Potential jurors grilled in bush-ax murder trial - WTVM.com-Columbus, GA News Weather & Sports

Potential jurors grilled in bush-ax murder trial

The suspected murder weapon, 1985 The suspected murder weapon, 1985
The Curry Family in the 1980s The Curry Family in the 1980s
Ribbons honoring victims Ribbons honoring victims

By Lindsey Connell - bio | email

COLUMBUS, GA (WTVM) -  Wearing pink and blue ribbons on their lapels, Bernice and Jim Johnson have braced themselves for what will be a long and emotional trial.

The pink ribbon honors their daughter Anne Curry, the 24-year-old pregnant mother who was slaughtered in her Columbus home off Macon Road on August 29, 1985. Smaller pink and blue ribbons are for her children- four-year-old Erica and 20-month-old Ryan- who were killed by her side along with her unborn baby boy. The growing family was killed with a bush ax.

The man police say was behind their brutal murders, husband and father to the victims, Michael Curry, faced the potential jurors who will be deciding his fate as the first phase of his trial got underway Monday. Curry is facing three counts of malice murder and three counts of felony murder for killing his pregnant wife and two young children. He has entered a plea of not guilty.

Before testimony can begin and evidence can be presented, the court needs to find jury members who have not formed any set opinions about Curry in a case that's been covered by the media for nearly 26 years. The prosecution and defense continued to narrow down their list as jury selection entered a second day Tuesday.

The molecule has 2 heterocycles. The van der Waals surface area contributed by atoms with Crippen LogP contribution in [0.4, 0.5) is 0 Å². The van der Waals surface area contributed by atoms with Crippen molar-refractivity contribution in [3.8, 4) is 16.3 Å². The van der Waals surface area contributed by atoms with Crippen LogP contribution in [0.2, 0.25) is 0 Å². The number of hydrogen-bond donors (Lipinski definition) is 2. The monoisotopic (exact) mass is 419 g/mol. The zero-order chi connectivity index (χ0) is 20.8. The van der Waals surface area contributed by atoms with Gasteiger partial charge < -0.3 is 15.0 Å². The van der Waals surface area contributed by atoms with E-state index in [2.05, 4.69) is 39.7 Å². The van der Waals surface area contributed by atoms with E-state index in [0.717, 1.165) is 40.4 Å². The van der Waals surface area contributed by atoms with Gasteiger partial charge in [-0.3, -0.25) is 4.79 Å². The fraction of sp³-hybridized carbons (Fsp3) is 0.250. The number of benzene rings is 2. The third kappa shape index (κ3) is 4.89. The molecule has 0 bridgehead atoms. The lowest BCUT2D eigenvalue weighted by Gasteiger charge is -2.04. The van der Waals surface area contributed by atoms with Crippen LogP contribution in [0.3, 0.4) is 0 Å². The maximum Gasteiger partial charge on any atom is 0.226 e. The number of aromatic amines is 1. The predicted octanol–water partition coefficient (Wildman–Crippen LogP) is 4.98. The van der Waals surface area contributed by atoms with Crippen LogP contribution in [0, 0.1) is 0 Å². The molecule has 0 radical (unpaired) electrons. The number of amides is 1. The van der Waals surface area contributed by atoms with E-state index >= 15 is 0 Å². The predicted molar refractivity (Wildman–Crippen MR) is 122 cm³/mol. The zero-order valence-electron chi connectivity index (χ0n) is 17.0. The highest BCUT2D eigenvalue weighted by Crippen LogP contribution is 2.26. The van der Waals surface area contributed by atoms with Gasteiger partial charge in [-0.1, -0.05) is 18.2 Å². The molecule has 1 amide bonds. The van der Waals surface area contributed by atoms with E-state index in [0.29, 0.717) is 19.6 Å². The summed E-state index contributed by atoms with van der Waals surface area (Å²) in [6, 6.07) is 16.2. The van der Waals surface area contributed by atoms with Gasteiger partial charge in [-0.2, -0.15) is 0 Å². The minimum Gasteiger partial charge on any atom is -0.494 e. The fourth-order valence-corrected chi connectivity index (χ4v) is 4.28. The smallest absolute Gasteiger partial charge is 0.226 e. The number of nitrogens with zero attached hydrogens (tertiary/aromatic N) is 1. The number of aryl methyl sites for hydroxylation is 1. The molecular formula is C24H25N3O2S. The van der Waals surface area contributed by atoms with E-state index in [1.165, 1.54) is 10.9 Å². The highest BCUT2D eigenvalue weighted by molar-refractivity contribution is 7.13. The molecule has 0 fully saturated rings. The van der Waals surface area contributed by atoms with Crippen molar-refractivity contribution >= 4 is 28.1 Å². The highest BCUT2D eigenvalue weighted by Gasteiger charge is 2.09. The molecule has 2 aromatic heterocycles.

Curry, now 53, was not charged with the crimes until 2009. 

After his arrest, Columbus Police Chief Ricky Boren revealed Curry, an electrician, has been married several times since the killings and worked in the Dalton, GA school district since the 90s as a maintenance engineer.

The state says they have new evidence against him but have never said what it is. They also have never addressed a possible motive. Those details will come out as the trial progresses.

But first, Curry needs an unbiased jury. His lawyers have argued it will be impossible for him to have a fair trial in Columbus. Potential members are being grilled individually by both sides before a panel of 12 is selected.

Chief Muscogee Count Superior Court Judge John Allen is handling the trial. Julia Slater, District Attorney for the Chattahoochee Judicial Circuit, is prosecuting the case herself for the state. Chief Public Defender Robert Wadkins is representing Curry.

Slater's line of questioning Monday and Tuesday suggested the state's case may be based on circumstantial evidence. She asked potential jurors if they ever watch forensic TV shows like CSI and if they think every crime scene has a magical piece of evidence like hair fibers or footprints that solves the crimes. She also asked them if they think you need forensic evidence like DNA in order to convict someone of a crime.

Judge Allen told the prosecution and defense he expects the trial to take between two to three weeks. The judge says he would like to have a pool of 50 qualified potential jurors to select from. He told both sides he's "going to move this case" and says he does not want any redundancy. He told Slater and Wadkins to be ready to call witnesses once testimony begins.

The trial will continue Wednesday on the 9th floor of the Columbus Government Center downtown.

Recent murder trials in Columbus have been streamed live online but this trial will not. The prosecution and defense were against it.

Curry is not charged with the murder of his unborn child because feticide was not a crime in Georgia in 1985.

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